A world-class dancer was found hanging alongside a light-up picture frame displaying the message "thank you and goodbye".

Neil Penlington, 47, was the leading dancer with New Adventures, Matthew Bourne's company, performing at Sadlers Wells.

He danced as an original cast member in a West End production of Swan Lake in London in 1996 and toured the USA performing in Los Angeles and Broadway in 1997 and 1998.

Later on he worked as a personal assistant to designer Jasper Conran and at Londons' exclusive Claridges Hotel which saw him looking after some the worlds' most famous celebrities.

But coroner Xavier Mooyaart told Southwark Coroner's Court how the highs of his glitzy career were met with the lows of suicide attempts and homelessness.

Mr Penlington would become "withdrawn" and even end up sleeping rough "despite offers of help" from family and friends, the court heard.

During a period of homelessness Neil was helped by homeless charity St Mungo's and later went on to work for the organisation full-time as a housing support adviser.

From 2017 he continued performing with London's The Young Vic theatre's Neighbourhood Theatre Company.

On December 11, after a call from a concerned friend, police visited his home in the gated Monarch Mews development in Norwood, where they found him dead, the court heard.

Mr Mooyaart said: "In the last couple of years he had suffered a period of homelessness but subsequent to that he had started to work for the homeless charity St Mungo's before withdrawing again.

"Police visited his home in the early hours of December 11 having been asked to carry out a welfare check on December 10.

"When entering his property they found him to be deceased.

"They note that he was cold to the touch and that they looked around the property and found a light-up picture frame that had the words 'thank you and goodbye' set out.

"They found no suicide note but noted that he had a history of previous suicide attempts."

A pathologist and toxicologist who examined his body discovered he had been drinking, but only enough to be "moderately drunk."

They also found he had taken twice the therapeutic dose of paracetamol, but not enough that it caused to his death, The post-mortem report concluded the cause of his death was "hanging" while alcohol consumption was considered to have contributed to a small degree.

Mr Mooyaart added: "They note that the deceased was found with typical findings of hanging and had ingested alcohol and twice the therapeutic dose of paracetamol but not in the toxic range."

Concluding the hearing, he told the court he had considered the possibility that Neil's death could have been "misadventure" - meaning that he might not have intended to kill himself but expected to be rescued or that his attempt was a "cry for help."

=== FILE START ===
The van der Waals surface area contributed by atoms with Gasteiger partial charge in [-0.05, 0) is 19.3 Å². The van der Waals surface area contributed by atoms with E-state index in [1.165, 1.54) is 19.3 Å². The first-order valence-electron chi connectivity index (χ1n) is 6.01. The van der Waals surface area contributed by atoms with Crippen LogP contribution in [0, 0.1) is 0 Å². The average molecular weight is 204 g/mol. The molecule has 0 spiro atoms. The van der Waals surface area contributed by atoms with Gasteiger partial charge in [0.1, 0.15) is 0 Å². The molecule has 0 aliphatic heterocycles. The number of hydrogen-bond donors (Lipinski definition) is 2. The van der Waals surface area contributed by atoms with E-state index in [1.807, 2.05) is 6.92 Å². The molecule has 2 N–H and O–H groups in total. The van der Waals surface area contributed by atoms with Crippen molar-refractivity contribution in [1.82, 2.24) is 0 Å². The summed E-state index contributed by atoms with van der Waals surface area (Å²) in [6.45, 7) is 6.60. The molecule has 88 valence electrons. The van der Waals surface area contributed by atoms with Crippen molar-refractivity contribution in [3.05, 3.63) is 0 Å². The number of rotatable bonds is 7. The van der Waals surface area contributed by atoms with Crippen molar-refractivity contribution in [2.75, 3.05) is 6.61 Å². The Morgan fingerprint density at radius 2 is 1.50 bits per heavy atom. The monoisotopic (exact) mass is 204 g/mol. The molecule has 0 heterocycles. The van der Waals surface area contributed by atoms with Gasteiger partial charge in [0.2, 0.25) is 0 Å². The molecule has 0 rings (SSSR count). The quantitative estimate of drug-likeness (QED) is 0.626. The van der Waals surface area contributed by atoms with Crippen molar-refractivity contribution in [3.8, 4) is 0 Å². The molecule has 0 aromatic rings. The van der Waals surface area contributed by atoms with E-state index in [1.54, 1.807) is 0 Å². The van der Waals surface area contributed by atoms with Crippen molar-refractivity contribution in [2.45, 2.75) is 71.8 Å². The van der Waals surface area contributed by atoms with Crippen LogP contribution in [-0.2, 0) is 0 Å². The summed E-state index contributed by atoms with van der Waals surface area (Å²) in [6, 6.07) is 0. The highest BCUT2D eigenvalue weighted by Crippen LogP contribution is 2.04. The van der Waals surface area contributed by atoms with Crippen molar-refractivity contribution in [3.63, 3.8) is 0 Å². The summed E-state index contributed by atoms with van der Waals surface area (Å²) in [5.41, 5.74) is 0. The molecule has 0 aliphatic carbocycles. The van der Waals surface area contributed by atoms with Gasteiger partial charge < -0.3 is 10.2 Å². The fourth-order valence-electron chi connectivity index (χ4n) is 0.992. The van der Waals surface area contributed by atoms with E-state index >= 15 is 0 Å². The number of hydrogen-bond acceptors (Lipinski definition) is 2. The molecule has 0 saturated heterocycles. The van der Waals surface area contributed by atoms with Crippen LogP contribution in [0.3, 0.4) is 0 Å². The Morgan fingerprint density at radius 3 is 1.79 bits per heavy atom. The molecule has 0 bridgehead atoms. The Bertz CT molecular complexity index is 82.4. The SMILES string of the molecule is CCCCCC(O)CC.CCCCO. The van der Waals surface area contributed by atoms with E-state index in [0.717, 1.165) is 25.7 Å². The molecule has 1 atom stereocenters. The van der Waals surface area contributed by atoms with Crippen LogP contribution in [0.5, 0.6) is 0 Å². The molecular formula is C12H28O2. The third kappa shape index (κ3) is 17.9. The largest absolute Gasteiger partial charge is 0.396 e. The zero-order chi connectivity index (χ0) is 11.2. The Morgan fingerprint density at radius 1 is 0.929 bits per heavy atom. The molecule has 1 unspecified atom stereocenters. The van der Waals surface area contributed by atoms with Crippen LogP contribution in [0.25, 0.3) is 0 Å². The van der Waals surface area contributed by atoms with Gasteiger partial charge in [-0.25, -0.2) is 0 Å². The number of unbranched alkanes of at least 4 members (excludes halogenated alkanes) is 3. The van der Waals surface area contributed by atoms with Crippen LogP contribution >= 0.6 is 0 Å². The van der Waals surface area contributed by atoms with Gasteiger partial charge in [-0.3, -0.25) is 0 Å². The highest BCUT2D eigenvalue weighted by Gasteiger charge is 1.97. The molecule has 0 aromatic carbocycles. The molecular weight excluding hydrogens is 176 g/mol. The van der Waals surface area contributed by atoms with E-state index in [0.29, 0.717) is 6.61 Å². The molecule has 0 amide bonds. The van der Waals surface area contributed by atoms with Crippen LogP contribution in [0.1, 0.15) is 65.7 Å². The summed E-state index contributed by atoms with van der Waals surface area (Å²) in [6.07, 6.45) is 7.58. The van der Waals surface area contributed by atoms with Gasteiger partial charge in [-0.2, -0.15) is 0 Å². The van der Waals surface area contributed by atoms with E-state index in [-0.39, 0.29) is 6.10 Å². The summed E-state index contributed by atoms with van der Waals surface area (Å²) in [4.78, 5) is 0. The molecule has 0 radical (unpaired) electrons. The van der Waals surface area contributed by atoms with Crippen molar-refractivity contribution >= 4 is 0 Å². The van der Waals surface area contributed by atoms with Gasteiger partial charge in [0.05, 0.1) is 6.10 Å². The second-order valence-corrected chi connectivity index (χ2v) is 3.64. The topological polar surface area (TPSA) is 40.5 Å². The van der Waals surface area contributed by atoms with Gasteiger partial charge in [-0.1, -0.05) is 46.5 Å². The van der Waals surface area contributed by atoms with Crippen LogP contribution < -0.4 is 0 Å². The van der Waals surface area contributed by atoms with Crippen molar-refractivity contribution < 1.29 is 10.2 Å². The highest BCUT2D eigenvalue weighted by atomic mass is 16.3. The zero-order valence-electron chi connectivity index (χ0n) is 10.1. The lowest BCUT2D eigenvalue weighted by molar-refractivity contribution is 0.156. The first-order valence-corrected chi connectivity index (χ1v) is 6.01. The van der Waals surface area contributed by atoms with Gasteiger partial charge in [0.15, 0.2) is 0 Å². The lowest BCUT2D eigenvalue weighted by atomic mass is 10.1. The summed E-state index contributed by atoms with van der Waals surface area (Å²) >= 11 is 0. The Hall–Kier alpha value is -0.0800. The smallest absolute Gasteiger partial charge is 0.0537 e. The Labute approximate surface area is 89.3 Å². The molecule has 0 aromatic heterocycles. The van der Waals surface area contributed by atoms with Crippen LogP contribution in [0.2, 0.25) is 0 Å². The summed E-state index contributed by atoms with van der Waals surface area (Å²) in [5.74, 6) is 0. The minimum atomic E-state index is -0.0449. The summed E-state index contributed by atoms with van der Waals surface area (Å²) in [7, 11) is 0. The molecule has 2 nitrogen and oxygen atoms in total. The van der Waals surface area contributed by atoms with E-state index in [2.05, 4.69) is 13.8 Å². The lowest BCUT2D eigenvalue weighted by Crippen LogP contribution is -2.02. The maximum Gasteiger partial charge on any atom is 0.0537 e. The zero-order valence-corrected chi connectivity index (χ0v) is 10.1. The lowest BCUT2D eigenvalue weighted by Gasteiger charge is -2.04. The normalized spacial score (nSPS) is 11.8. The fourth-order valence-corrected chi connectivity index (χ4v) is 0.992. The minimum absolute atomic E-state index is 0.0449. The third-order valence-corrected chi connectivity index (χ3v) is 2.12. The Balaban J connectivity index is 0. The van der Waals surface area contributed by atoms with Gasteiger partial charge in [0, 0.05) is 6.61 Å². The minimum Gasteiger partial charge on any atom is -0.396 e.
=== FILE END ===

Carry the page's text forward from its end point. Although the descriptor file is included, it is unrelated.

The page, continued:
But after reviewing the evidence, he formally declared the death a suicide.

Mr Mooyaart said: "He had lived a rich life, experienced the highs of a career as a dancer of a highly acclaimed company, as well as the lows of of previous suicide attempts and homelessness.

"Following a spell of homelessness he worked for the homeless charity St Mungo's.

"It is no surprise to me he was described as being much loved by family and friends.

"Officers discovered a picture frame displaying the words 'thank you and goodbye'.

The police considered his death to be non-suspicious and an apparent suicide."

He added: "There are no suggestions that he hoped to be rescued or that this was a cry for help.

"The circumstances suggest this to be a deliberate act. I also note the message of 'thank you and goodbye' which has a tone of finality to it.

"I do not believe that he was so intoxicated as to be incapable of forming intention or understanding the consequences."

Mr Penlington was born in Rhyl, Wales and as a youngster he went to Nancy Clarke School of Dance and the Little Theatre on a ballroom dancing scholarship.

He earned another scholarship at the London Academy of Live and Recording Arts, and lived in the city from the age of 19.

At the time of his death, choreographer and director Matthew Bourne said: "We have lost a very special member of our New Adventures family and I have lost a dear friend.

"As a member of my company at a sometimes difficult time when we were breaking new ground, in the West End and on Broadway, Neil was always the most joyous force for positivity and fun and a pleasure to be around.

"A warm, generous open spirit that was easy to fall in love with but impossible to truly 'know'.

"A mercurial personality but also highly practical and reliable.

"A man of fascinating contradictions and all the more lovable for it.

"High profile jobs with Jasper Conran or at Londons' exclusive Claridges Hotel saw him looking after the worlds' biggest celebrities, in the most glamorous of locations.

"However he was also regularly dogged by ill health and even found himself homeless and sleeping rough a couple of years ago, an experience that led him to work with various homeless charities in his final years.

"Whatever life threw at him, Neil always bounced back with his same characteristic positivity and good humour.

"The proverbial cat with nine lives. But not this time, sadly.

"We really have lost him this time, far too soon.

"We will miss him of course, but as lives go, by any standards this was a remarkable one."